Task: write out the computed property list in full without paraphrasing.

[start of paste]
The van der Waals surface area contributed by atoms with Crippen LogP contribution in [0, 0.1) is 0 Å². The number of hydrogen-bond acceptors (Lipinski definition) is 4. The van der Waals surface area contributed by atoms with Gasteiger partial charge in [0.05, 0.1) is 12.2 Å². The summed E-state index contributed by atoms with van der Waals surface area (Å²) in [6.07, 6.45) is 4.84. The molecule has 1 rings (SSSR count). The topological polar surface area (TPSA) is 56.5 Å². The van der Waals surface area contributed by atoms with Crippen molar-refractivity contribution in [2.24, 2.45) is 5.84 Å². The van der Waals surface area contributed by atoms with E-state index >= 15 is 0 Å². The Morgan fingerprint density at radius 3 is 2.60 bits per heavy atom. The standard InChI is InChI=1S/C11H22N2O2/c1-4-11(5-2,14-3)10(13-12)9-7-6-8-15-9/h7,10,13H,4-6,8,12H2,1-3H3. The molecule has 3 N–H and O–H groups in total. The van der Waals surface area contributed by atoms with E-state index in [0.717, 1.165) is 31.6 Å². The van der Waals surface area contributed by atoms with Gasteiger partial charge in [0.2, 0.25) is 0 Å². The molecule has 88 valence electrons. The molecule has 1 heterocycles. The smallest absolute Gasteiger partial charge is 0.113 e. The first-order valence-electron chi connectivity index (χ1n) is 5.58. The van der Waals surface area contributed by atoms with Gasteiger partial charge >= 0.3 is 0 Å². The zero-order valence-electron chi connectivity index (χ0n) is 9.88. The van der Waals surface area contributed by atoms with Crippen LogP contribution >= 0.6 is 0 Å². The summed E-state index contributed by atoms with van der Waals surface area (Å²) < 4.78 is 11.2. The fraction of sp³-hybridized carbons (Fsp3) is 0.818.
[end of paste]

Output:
The van der Waals surface area contributed by atoms with Crippen LogP contribution in [0, 0.1) is 0 Å². The number of hydrogen-bond acceptors (Lipinski definition) is 4. The van der Waals surface area contributed by atoms with Gasteiger partial charge in [0.05, 0.1) is 12.2 Å². The summed E-state index contributed by atoms with van der Waals surface area (Å²) in [6.07, 6.45) is 4.84. The molecule has 1 rings (SSSR count). The topological polar surface area (TPSA) is 56.5 Å². The van der Waals surface area contributed by atoms with Crippen molar-refractivity contribution in [2.24, 2.45) is 5.84 Å². The van der Waals surface area contributed by atoms with E-state index >= 15 is 0 Å². The Morgan fingerprint density at radius 3 is 2.60 bits per heavy atom. The standard InChI is InChI=1S/C11H22N2O2/c1-4-11(5-2,14-3)10(13-12)9-7-6-8-15-9/h7,10,13H,4-6,8,12H2,1-3H3. The molecule has 3 N–H and O–H groups in total. The van der Waals surface area contributed by atoms with E-state index in [0.717, 1.165) is 31.6 Å². The van der Waals surface area contributed by atoms with Gasteiger partial charge in [0.2, 0.25) is 0 Å². The molecule has 88 valence electrons. The molecule has 1 heterocycles. The smallest absolute Gasteiger partial charge is 0.113 e. The first-order valence-electron chi connectivity index (χ1n) is 5.58. The van der Waals surface area contributed by atoms with Gasteiger partial charge >= 0.3 is 0 Å². The zero-order valence-electron chi connectivity index (χ0n) is 9.88. The van der Waals surface area contributed by atoms with Crippen LogP contribution >= 0.6 is 0 Å². The summed E-state index contributed by atoms with van der Waals surface area (Å²) < 4.78 is 11.2. The fraction of sp³-hybridized carbons (Fsp3) is 0.818.